Oct. 2nd, 2015 11:02 pm (UTC)
Thank you, Liz!
Oct. 2nd, 2015 02:46 pm (UTC)
"I thought you were on/ the same page as me."
Ha! Very nice!
Oct. 2nd, 2015 11:03 pm (UTC)
Thanks, Barb
Iphigene Daradar
Oct. 2nd, 2015 04:01 pm (UTC)
I love Jane Austen
I'm an Austen fan and have read all her books more than once (ok more than twice) and watched every single film out there. I love the poem and how you capture that confession. I can, for some reason, hear Colin Firth saying those lines. It's my first time to here of etheree, such an interesting form. thanks
Oct. 2nd, 2015 11:04 pm (UTC)
Re: I love Jane Austen
Until early last month, I'd never heard of an etheree either, but the group I do monthly challenges with picked it as our form, so I had to figure it out. Thank you very much for the compliment - I'd really love to hear Colin Firth speak those lines. Or, for that matter, read the phone book!
Andi Sibley
Oct. 2nd, 2015 05:32 pm (UTC)
I love how you've paired these so that she gains in volume and conviction with more to say, While he fades away to silence. Just so. Nicely done.
(Deleted comment)
Oct. 2nd, 2015 11:05 pm (UTC)
Thanks, Jenn!
Oct. 2nd, 2015 11:05 pm (UTC)
Well, if that isn't the sweetest analysis - thanks, Andi!
Oct. 2nd, 2015 05:40 pm (UTC)
Poetry Friday Blog Post
Bravo. Two wonderful perspectives on one proposal.
Oct. 2nd, 2015 11:05 pm (UTC)
Re: Poetry Friday Blog Post
Thank you!
Mary Lee Hahn
Oct. 3rd, 2015 09:53 am (UTC)
I immediately loved the pair of voices, and I agree with Andi about the power behind her voice growing and his fading away. Declining. Bravo!
Oct. 3rd, 2015 02:16 pm (UTC)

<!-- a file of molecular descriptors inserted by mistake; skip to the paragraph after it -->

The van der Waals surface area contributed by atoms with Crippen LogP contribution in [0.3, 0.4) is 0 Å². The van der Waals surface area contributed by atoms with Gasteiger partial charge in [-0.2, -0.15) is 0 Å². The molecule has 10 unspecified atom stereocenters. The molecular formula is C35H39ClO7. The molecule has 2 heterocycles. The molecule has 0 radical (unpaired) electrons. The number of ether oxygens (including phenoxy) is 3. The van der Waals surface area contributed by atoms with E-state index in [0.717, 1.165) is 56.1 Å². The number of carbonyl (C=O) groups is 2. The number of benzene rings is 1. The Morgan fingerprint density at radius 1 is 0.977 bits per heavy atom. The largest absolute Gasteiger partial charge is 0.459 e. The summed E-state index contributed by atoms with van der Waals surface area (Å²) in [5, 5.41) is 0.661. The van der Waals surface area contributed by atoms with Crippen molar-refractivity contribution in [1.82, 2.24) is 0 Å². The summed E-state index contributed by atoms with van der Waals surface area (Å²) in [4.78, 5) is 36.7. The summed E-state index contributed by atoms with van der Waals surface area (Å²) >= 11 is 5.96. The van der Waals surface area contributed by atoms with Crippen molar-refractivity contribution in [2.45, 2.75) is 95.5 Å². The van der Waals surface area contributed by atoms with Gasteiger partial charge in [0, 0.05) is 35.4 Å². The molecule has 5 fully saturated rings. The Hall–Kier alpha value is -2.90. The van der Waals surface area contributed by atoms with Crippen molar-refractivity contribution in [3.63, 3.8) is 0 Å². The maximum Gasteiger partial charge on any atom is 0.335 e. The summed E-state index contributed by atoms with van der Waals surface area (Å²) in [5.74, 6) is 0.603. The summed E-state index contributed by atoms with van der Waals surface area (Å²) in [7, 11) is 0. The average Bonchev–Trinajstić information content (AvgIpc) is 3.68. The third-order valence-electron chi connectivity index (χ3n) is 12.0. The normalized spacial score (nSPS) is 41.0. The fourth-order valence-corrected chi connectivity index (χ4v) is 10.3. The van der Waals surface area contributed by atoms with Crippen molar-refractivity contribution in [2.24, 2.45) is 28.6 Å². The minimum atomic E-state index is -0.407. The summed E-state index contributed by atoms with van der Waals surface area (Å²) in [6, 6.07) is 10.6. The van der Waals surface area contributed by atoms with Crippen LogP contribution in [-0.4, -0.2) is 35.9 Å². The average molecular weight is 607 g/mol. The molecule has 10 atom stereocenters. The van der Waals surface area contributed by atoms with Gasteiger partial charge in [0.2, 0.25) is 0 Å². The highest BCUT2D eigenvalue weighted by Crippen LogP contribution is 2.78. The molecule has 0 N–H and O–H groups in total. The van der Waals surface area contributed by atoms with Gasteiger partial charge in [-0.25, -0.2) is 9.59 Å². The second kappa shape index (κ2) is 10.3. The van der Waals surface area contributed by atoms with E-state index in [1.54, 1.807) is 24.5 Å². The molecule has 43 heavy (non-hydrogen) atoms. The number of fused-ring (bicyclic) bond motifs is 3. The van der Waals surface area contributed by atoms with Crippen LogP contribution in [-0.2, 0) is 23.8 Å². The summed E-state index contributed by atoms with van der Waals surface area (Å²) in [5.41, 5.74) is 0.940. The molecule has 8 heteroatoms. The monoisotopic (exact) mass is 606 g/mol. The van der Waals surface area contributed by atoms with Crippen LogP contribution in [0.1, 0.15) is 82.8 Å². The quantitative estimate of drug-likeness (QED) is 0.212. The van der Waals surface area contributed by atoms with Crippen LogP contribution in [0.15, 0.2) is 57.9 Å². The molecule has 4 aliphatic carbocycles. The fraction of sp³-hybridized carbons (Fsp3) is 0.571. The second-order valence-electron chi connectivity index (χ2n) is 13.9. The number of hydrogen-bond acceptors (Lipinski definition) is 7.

Thanks, Mary Lee!
Oct. 3rd, 2015 10:48 am (UTC)
I love how these poems have such restraint and yet so much emotion just below the surface that's hinted at through your words. And the subtle humor, too! "As if I could." My favorite bit!
Oct. 3rd, 2015 02:16 pm (UTC)
Oct. 3rd, 2015 12:37 pm (UTC)
simple yet powerful
Kindly forgive your host’s lateness: converging appointments including a rather loud 13yo boys birthday party interfered!

I love it when it's time for the Poetry Seven to post their joint projects. I always learn something important, like when you go to a wine tasting and sample many flavors in a row...each distinctive perfume becomes more pronounced in comparison with the others. Pride and Prejudice just never loses its flavor, does it?
Oct. 3rd, 2015 02:17 pm (UTC)
Re: simple yet powerful
My condolences on the loud party - I remember those well from when my girls were that age!

And thanks for your kind words. I am a HUGE Austen fan, and P&P is among my favorites.
Tricia Stohr-Hunt
Oct. 3rd, 2015 05:06 pm (UTC)
I used to re-read P&P at the beginning of every summer. Last year I began reading it at the, sort of a last gift to myself before the academic year begins. So, I've just recently finished this year's reading, and your poem really brings home the message of how very dense Darcy was. Or was he? Could he have been that clueless? You've beautifully captured the pair in these poems.
Oct. 5th, 2015 02:08 pm (UTC)
I re-read it mid-summer, then started it again in September, which is an unusual choice for me, but there you have it. I suspect that we are so blinded by Elizabeth Bennet's prejudice that it's hard to recognize just how deep Darcy's feelings run - and he obviously had no idea that he hadn't made his affections clear, although Lizzie deliberately refused to see it. Which is what occurred to me only as I was writing this poem, despite lots of re-reads.
( 27 comments — Leave a comment )